Heavy menstrual bleeding is characterized by more blood flow than normal or blood flow that lasts for longer period of time. This type of menstrual bleeding is called menorrhagia. Many women believe that this is normal and that ultimately they have to adapt to this new way of living even though it may affect their social, personal or professional life.

Menorrhagia is a symptom that must be seriously taken into consideration because sometimes it is the result of hazardous conditions.

What is heavy bleeding?

In previous years there was a tendency to quantify bleeding from the vagina. According to this tendency 50 to 70 ml of blood during the menstruation was considered to be normal. Unfortunately this index (calculating the volume of blood that is expelled throughout the period) is difficult to be used. It is also common knowledge that between women who  are completely healthy  each one has different volume of blood going out every month.

In conclusion if the periods are so heavy that they affect the woman’s  social, personal, professional life and generally her everyday routine, she should seek advice from a specialist so that her problem is properly investigated and treated.

When a woman believes that something has changed and she either has more bleeding during her menses or more days of continuous bleeding (in regard to her previous menstruations) this might be a sign which probably indicates that this woman has menorrhagia.

What are the causes of menorrhagia?

    • Endometrial polyps:Polyps are a form of endometrial hyperplasia. Most of the times they are found inside the endometrial cavity. Sometimes they can be found inside the cervical canal and rarely they can protrude through the cervix into the vagina causing bleeding during sexual intercourse.
    • Endometriosis:Endometriosis is a very common condition that affects millions of women worldwide.
    • Adenomyosis:Adenomyosis is the growth of endometrial-like cells inside the muscle of the uterus and it can cause heavy bleeding, intense pain during menses and pain during sexual intercourse.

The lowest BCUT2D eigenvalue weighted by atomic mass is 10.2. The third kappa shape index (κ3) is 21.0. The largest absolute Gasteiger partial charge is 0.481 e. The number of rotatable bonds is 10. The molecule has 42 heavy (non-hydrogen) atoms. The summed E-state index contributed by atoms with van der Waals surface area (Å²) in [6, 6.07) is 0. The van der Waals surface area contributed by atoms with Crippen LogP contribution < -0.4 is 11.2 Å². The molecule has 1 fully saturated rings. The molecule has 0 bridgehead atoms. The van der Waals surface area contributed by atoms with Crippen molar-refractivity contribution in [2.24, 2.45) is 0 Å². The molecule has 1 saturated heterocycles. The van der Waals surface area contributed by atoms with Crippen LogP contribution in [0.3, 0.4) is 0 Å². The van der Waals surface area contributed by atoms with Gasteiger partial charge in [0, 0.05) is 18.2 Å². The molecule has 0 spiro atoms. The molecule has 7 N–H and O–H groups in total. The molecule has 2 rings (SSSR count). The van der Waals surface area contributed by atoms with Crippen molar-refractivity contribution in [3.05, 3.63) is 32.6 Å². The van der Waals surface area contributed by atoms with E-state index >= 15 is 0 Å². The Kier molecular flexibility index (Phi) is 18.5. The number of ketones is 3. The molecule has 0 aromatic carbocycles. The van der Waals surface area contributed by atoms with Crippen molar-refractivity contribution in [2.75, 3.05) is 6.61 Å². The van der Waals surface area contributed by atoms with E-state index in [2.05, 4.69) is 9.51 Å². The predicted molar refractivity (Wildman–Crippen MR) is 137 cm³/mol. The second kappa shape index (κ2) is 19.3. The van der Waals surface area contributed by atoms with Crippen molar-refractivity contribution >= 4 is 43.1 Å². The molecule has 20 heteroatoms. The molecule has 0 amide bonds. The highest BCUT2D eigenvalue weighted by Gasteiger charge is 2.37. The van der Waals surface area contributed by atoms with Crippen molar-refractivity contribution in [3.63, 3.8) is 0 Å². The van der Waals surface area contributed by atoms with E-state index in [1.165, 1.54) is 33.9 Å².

• Irregular function of thyroid gland:When the thyroid gland is not functioning normally there is a high chance that this may have an impact on a woman’s menstrual cycle.

What kind of investigations are needed?

Most of the times obtaining a detailed medical history along with a thorough clinical examination can provide us with a lot of valuable information.

Further investigations that might be needed are:

    • blood tests:to check for possible anemia, coagulopathies and thyroid conditions
    • transvaginal ultrasound:to investigate for possible polyps, myomas or endometrial hyperplasia.
    • Hysteroscopy: this investigation belongs to the minimally invasive techniques It  allows us (with the help of a fine camera) to see under direct vision and examine with detail the whole endometrial cavity. This investigation can be diagnostic and therapeutic at the same time as we can completely remove polyps or myomas of certain types that we may find during the procedure. Another advantage of hysteroscopy is that if during the procedure we feel that an area is “suspicious” we can effectively obtain a guided biopsy.

What are the treatment options?

    • Non-hormonal therapies
    • Mirena IUCD
    • Hormonal therapies
    • Endometrial ablation *
    • Hysteroscopically removal of polyps/myomas (See here)
    • Laparoscopic treatment (see here)
    • Laparoscopic hysterectomy (see here)

*Dr Kyriakopoulos uses the advanced Novasure  2nd gen.  ablation system whose success rate reaches 90%.

Heavy menstrual bleeding is a common problem but women should be aware that there are various treatments available which can help them get their quality of life back.

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